Notice the angle of Warhol’s shot of the Empire State Building – very low and to the side. Taken in 1984, some 20 years after Warhol made his eight-hour film Empire, this photograph stacks the buildings in front of the architectural apex with “lesser” buildings and their shadows. Wryly alluding to the hierarchies of style and value that inform our ideas of great art and architecture, Warhol suggests a different way to look up. In traditional architectural photography, grandeur is conveyed by isolated, close focus on the building itself. While Warhol claimed that the purpose of his 1964 film of Empire was “to see time go by,” by 1984 he seems to have fallen away from the philosophical ambition of that task and replaced it with an interest in the stor(e)ys that animate the enveloping bruise and flow of the city itself. Can what we see be trusted? Is that shadow a smokestack? That bulge butting out of the window a stair to climb or an air conditioner beckoning us to lie down? Look, and look again. Strive to see and Empire(s) may be revealed.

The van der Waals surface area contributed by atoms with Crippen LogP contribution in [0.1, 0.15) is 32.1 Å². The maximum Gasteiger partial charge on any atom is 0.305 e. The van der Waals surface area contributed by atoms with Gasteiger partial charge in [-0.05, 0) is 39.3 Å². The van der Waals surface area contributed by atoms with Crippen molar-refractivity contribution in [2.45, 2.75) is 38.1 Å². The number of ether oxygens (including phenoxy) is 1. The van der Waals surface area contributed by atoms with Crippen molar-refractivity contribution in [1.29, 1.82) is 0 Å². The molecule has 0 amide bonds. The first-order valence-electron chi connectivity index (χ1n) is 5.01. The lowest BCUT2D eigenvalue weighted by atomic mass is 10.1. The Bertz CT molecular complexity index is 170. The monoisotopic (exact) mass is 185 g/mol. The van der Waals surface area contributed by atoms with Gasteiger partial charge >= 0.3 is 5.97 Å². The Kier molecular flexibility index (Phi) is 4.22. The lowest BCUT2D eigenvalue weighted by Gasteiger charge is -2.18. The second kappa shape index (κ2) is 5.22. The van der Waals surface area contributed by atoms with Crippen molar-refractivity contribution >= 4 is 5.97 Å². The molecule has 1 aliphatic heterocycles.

A photograph of the Twin Towers taken in 1984 from the north side of Houston Street is free of the canopy of grief that now attends the same location after the events of 9/11/2001. It is tempting to read the billowing clouds above the towers as a kind of foreshadowing of those deadly attacks, but it is more likely that the contrasting shape of the two archaic water towers atop the buildings in the foreground leading to the cool modernism of the Twin Towers drew Warhol’s eye.
Street photography raises ethical questions of consent. Paparazzi chasing after celebrities create a sometimes dangerous game of cat and mouse, with some observers suggesting that if stars appear in public at all they have consented to be photographed. But what exactly are the terms of this consent? In this image, Warhol appears to respect the blind man by photographing him from behind, withholding an image of his face. But is this decision motivated by ethical regard for the dignity of the blind? By focusing on the blind man’s declarative sign, “I am Blind / Please buy a pencil / thank you” Warhol’s photograph suggests the man is a kind of human billboard, a Willy Loman who cannot not sell. Are the anonymous blind man and the celebrity engaged in the same hustle?